Live Through This is a series of portraits and true stories of nearly 200 suicide attempt survivors across the U.S.
According to the CDC, 1.4 million Americans attempted suicide in 2017 (the most recent year for which we have data). Ninety percent of those people will go on to live out the natural course of their lives. Media coverage and public attention typically focus on people who died from suicide, rather than those who lived to tell the tale, forfeiting an important opportunity to truly understand the complicated issue of suicide from a first-person perspective and build narratives of hope based on true-to-life experiences. Research tells us, however, that these stories are important: public attitudes change when people are exposed to those affected by mental health differences.
Live Through This reminds us that suicide is a human issue by elevating and amplifying attempt survivors’ voices through raw, honest stories of survival, and pairing them with portraits of those survivors in the moments just after telling their stories—putting faces and names to the statistics that have been the only representation of attempt survivors in the past. It breaks stereotypes and cultural assumptions about those affected by displaying a depth and breadth of experiences of suicidality from Americans across the nation. It shows that suicide does not discriminate, but transcends categorization (like age, race, faith, socioeconomic status, sexual orientation, gender identity, or profession). It affects us all. Just take a look at the portraits.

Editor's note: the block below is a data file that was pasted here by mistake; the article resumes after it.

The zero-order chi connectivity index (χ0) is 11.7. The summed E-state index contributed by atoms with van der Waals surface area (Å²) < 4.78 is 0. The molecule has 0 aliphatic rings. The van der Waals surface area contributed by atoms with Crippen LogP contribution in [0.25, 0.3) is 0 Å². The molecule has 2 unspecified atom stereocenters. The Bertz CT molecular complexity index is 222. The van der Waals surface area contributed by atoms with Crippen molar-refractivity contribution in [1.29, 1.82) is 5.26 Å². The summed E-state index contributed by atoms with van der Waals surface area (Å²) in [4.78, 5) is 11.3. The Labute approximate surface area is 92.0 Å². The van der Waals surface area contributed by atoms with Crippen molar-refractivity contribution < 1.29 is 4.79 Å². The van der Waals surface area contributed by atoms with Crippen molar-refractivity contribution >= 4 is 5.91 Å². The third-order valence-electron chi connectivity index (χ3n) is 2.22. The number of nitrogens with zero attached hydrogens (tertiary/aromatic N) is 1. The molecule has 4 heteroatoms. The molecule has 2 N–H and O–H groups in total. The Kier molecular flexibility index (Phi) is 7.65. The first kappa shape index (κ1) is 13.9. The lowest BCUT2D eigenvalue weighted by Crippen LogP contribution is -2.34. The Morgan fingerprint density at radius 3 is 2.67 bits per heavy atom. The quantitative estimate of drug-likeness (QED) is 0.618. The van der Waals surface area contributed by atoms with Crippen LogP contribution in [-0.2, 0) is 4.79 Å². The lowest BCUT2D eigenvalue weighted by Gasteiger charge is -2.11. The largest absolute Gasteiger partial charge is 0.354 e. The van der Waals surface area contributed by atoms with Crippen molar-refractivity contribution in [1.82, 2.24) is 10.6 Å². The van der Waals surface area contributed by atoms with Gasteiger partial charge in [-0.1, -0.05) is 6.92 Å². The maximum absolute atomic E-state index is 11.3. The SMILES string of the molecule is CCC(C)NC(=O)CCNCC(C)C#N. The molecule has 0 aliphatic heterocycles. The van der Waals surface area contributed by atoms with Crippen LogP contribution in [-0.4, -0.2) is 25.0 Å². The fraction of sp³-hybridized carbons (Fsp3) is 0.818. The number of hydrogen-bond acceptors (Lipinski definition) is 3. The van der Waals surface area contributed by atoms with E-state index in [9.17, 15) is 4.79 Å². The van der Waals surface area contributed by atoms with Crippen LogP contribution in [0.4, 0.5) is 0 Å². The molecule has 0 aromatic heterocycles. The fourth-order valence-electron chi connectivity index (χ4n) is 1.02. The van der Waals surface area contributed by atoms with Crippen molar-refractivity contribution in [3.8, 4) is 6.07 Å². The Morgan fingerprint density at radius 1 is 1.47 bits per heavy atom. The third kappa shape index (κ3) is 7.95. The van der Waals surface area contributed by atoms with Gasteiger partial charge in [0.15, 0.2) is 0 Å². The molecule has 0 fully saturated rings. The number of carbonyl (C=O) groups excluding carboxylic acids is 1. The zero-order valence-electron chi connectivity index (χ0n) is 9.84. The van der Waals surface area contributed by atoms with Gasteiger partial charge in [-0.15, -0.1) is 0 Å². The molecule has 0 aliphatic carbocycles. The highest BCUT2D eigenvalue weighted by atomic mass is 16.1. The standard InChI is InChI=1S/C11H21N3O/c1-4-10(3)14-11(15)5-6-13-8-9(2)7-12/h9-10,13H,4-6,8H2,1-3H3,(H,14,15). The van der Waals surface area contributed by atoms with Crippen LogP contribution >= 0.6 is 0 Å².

The mission of Live Through This is to change public attitudes about suicide for the better; to reduce prejudice and discrimination against attempt survivors; to provide comfort to those experiencing suicidality by letting them know that they’re not alone and tomorrow is possible; to give insight to those who have trouble understanding suicidality, and catharsis to those who have lost a loved one; and to be used as a teaching tool for clinicians in training, or anyone else who might benefit from a deeper understanding of first-person experiences with suicide.
Earners will learn more about intimate experiences of suicidality and suicide prevention resources. Complete the following activities for a total of 25 points to receive this badge. This badge should take approximately one hour to complete, depending on the earner’s reading speed.
NOTE: This content explores themes of suicide and various other types of trauma. Proceed with care.
If you’re hurting, afraid, or need someone to talk to, please reach out to one of the resources below. Someone will reach back. You are so deeply valued, so incomprehensibly loved—even when you can’t feel it—and you are worth your life.
You can reach the National Suicide Prevention Lifeline at 800-273-8255, Headquarters Counseling Center at 785-841-2345, the Trans Lifeline at 877-565-8860, or The Trevor Project at 866-488-7386.
If you don’t like talking on the phone, you can reach the Crisis Text Line by texting HOME to 741-741. If you’d like to talk to a peer, warmline.org contains links to warmlines in every state.
** Many of these resources could utilize restrictive interventions, like active rescues (wellness or welfare checks) involving law enforcement or emergency services. A warmline is least likely to do this, but still might have these policies. You can ask if this is a possibility at any point in your conversation if this is a concern for you.
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